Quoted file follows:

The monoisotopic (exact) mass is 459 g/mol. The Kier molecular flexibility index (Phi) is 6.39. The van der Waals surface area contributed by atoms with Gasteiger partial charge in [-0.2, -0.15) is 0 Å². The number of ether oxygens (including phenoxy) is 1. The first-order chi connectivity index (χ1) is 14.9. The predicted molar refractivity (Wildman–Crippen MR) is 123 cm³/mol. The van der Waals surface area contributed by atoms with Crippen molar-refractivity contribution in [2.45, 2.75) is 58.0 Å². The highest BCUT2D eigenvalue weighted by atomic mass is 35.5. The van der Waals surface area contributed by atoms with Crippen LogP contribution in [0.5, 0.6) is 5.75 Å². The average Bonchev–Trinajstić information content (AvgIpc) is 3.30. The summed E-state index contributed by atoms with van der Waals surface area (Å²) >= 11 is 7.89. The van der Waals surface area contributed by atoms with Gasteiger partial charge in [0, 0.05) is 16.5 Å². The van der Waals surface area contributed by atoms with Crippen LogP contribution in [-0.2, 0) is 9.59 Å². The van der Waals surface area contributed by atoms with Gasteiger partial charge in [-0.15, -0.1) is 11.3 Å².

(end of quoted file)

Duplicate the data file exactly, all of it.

The monoisotopic (exact) mass is 459 g/mol. The Kier molecular flexibility index (Phi) is 6.39. The van der Waals surface area contributed by atoms with Gasteiger partial charge in [-0.2, -0.15) is 0 Å². The number of ether oxygens (including phenoxy) is 1. The first-order chi connectivity index (χ1) is 14.9. The predicted molar refractivity (Wildman–Crippen MR) is 123 cm³/mol. The van der Waals surface area contributed by atoms with Crippen molar-refractivity contribution in [2.45, 2.75) is 58.0 Å². The highest BCUT2D eigenvalue weighted by atomic mass is 35.5. The van der Waals surface area contributed by atoms with Crippen LogP contribution in [0.5, 0.6) is 5.75 Å². The average Bonchev–Trinajstić information content (AvgIpc) is 3.30. The summed E-state index contributed by atoms with van der Waals surface area (Å²) >= 11 is 7.89. The van der Waals surface area contributed by atoms with Gasteiger partial charge in [0, 0.05) is 16.5 Å². The van der Waals surface area contributed by atoms with Crippen LogP contribution in [-0.2, 0) is 9.59 Å². The van der Waals surface area contributed by atoms with Gasteiger partial charge in [-0.15, -0.1) is 11.3 Å².